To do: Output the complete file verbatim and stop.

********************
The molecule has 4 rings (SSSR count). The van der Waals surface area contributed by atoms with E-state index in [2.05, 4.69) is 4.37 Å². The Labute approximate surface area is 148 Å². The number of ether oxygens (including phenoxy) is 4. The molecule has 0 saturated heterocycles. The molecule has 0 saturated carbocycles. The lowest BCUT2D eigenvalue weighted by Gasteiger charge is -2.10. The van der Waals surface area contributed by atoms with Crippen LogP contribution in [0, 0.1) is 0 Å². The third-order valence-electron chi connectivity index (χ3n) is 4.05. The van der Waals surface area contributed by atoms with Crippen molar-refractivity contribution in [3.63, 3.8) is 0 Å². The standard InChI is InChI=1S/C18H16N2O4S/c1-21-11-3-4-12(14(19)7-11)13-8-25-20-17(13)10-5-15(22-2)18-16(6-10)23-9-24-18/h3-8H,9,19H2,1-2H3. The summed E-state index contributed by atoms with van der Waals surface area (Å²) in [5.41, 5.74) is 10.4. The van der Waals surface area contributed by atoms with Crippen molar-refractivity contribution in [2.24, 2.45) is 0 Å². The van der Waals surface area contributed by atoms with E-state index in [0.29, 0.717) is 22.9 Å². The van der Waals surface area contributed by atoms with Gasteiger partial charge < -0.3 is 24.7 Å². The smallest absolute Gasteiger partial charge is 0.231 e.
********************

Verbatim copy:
The molecule has 4 rings (SSSR count). The van der Waals surface area contributed by atoms with E-state index in [2.05, 4.69) is 4.37 Å². The Labute approximate surface area is 148 Å². The number of ether oxygens (including phenoxy) is 4. The molecule has 0 saturated heterocycles. The molecule has 0 saturated carbocycles. The lowest BCUT2D eigenvalue weighted by Gasteiger charge is -2.10. The van der Waals surface area contributed by atoms with Crippen LogP contribution in [0, 0.1) is 0 Å². The third-order valence-electron chi connectivity index (χ3n) is 4.05. The van der Waals surface area contributed by atoms with Crippen molar-refractivity contribution in [3.63, 3.8) is 0 Å². The standard InChI is InChI=1S/C18H16N2O4S/c1-21-11-3-4-12(14(19)7-11)13-8-25-20-17(13)10-5-15(22-2)18-16(6-10)23-9-24-18/h3-8H,9,19H2,1-2H3. The summed E-state index contributed by atoms with van der Waals surface area (Å²) in [5.41, 5.74) is 10.4. The van der Waals surface area contributed by atoms with Crippen molar-refractivity contribution in [2.24, 2.45) is 0 Å². The van der Waals surface area contributed by atoms with E-state index in [0.29, 0.717) is 22.9 Å². The van der Waals surface area contributed by atoms with Gasteiger partial charge < -0.3 is 24.7 Å². The smallest absolute Gasteiger partial charge is 0.231 e.